Reliability Insights

Root Cause Failure Analysis Using The 5 Whys Method

Root Cause Failure Analysis

As maintenance practitioners, we’ve all have heard about the 5 Whys.

And chances are, many of us have used this approach to execute Root Cause Failure Analysis at some point in your career.

While it may seem like a simple and easy-to-use tool to look for root causes, you need to approach the 5 Whys with a deeper understanding of the process and the desired outcome.

In this article, let’s explore what the 5 Whys process is, the misconceptions surrounding the 5 Whys, and discuss how to effectively utilise it in your organisation for effective root cause failure analysis.

What is Root Cause Failure Analysis (RCFA)?

Root Cause Failure Analysis (RCFA) or Root Cause Analysis (RCA) is a method used to investigate, understand, and resolve failures in a systematic way. Its main goal is to identify the fundamental reasons why a failure occurred, and address these reasons to eliminate root causes and prevent future failures and safety incidents.

Root Cause Failure Analysis is widely used in various industries such as manufacturing, aviation, oil and gas, and transportation to improve safety and reliability, quality improvement, reduce costs, and enhance operational performance. It’s a proactive tool that not only fixes problems but also fosters a culture of continuous improvement.

What is the 5 Whys approach for Root Cause Failure Analysis?

The 5 Whys (sometimes called 5Y) is a simple analysis process developed in Toyota to conduct root cause failure analysis by simply asking ‘why‘ five times.

The creator of the Toyota Production System, Taiichi Ohno, described the 5 Whys as—

“The basis of Toyota’s scientific approach… by repeating ‘WHY’ five times, the root causes of the problem as well as its solution become clear.”

Many professionals view the 5 Whys process as an easy and convenient tool for frontline staff to identify the root causes of a failure.

Here’s an example:

  • A pump failed. Why?
  • Because a bolt came loose. Why?
  • Because of a mechanical error. Why?
  • Because the technician was tired. Why?
  • Because he/she didn’t get enough sleep.

With the 5 Whys, you don’t use a complicated process or software like when you do an Apollo root cause analysis. You don’t need the 2–3-day training to learn the Apollo RCA process either. And you don’t need to do any complicated fault tree analysis.

The 5 Whys process doesn’t require statistical data collection, data analysis, or advanced tools. It quickly helps you get to the root cause of the problem. Anyone can use it. And it encourages a structured approach to problem-solving, which can be beneficial in various contexts.

Not only that, but it also encourages team collaboration by allowing you to discuss and question together. Teams can converge on the root cause and collaborate on solutions, maintenance procedures, and appropriate maintenance tasks.

5 Whys are quick and easy.

They are just what we need for an effective root cause analysis of our equipment failure! Right?

But are they really?

Despite its apparent simplicity, the 5 Whys may not be as straightforward as it seem. To make the most of this technique, you must be aware of its limitations and avoid oversimplifying the problem-solving process.

The Problem with the 5 Whys

The main problem I see with 5 Whys when used to conduct root cause failure analysis is that people focus on the tool, instead of the process and the desired outcome.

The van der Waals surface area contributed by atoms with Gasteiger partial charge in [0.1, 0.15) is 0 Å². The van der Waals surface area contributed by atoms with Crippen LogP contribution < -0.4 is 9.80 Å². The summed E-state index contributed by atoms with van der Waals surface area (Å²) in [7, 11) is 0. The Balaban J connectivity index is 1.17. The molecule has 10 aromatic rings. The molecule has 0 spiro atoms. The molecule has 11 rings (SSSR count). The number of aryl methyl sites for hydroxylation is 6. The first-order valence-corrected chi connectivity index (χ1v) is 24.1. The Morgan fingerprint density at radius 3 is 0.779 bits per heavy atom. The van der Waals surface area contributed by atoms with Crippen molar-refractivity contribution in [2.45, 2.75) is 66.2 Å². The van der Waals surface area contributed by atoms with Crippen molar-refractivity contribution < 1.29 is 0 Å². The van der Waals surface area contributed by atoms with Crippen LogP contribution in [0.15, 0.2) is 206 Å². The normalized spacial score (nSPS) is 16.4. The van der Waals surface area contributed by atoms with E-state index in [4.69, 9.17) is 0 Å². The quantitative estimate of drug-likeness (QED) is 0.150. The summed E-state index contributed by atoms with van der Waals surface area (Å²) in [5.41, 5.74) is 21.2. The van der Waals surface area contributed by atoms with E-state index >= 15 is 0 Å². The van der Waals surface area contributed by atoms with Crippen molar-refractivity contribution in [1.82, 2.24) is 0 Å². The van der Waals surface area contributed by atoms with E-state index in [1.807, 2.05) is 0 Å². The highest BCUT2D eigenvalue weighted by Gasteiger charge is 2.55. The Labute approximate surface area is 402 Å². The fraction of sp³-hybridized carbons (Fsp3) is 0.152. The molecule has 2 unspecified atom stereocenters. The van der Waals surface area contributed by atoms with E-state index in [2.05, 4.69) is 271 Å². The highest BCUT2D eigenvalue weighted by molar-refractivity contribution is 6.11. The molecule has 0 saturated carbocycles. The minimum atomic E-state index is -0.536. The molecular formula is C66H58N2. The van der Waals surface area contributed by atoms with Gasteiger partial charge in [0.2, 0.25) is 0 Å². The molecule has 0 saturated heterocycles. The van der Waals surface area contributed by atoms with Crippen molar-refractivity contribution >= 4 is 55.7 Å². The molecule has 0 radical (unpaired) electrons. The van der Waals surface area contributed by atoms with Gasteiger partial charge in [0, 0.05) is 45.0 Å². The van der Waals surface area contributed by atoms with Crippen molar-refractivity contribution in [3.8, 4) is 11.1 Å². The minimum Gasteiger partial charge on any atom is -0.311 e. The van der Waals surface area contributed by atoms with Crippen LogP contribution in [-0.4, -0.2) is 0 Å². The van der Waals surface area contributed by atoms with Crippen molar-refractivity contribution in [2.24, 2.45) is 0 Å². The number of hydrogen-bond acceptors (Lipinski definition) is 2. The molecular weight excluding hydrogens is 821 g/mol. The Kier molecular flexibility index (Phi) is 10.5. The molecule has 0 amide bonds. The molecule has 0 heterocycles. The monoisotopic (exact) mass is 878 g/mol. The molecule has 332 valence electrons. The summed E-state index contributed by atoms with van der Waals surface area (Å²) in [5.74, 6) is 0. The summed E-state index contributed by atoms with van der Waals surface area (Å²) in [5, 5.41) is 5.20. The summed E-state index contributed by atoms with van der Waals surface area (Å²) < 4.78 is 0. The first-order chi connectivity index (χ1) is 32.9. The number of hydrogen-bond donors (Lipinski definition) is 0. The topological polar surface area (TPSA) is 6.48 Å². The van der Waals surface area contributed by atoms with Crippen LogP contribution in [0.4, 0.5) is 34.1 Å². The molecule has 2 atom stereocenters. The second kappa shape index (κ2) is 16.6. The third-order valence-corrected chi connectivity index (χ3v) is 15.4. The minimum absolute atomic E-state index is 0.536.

People somehow assume that just because the impact of a failure is low, the root cause can be easily established.

Also, some complex problems may have multiple root causes or causal factors. And the 5 Whys might make it seem like there’s only one, making us overlook potential failure modes. And so there’s a danger of stopping at symptom-level causes without getting to the true root cause, which ultimately leads us to the wrong conclusions.

And that’s where we go wrong.

We must understand that getting to the bottom of a major failure can be simple. And at the same time, analysing a minor failure could actually turn out to be technically complex.

To avoid this pitfall, you need to approach the 5 Whys with flexibility and openness to other techniques if the initial analysis indicates a more complex issue.

Using the 5 Whys Effectively for Root Cause Failure Analysis

To maximise the potential of the 5 Whys for root cause analysis, you can use it for what appear to be ‘simple’ failures on the surface. But be prepared to adopt a more rigorous technique.

If your initial WHY shows that there is a lot more to the story than you initially thought, don’t hesitate to adopt a more comprehensive approach to root cause analysis, such as Failure Modes and Effects Analysis (FMEA) or Fault Tree Analysis (FTA).

And always, always have a proficient reliability engineer review all your 5 Whys to ensure quality. Even better, have him or her attend as many 5 Why sessions as possible to provide valuable input and guidance on your root cause analysis.

Final Thoughts

The 5 Whys approach, while simple, is a powerful tool for getting to the root causes of a problem and conducting root cause analysis. The problem is, using this approach makes you prone to underestimating or overestimating the real root cause of the problem you’re analysing. That’s why, like any tool, it’s essential to be aware of its limitations and use it properly.

By combining the 5 Whys with other problem-solving techniques, you can create a comprehensive approach to tackling your problems head-on. If your initial WHY shows that there is a lot more to the story than you initially thought, don’t hesitate to adopt a more comprehensive approach to root cause analysis, such as Failure Modes and Effects Analysis (FMEA) or Fault Tree Analysis (FTA).

Let us know in the comments.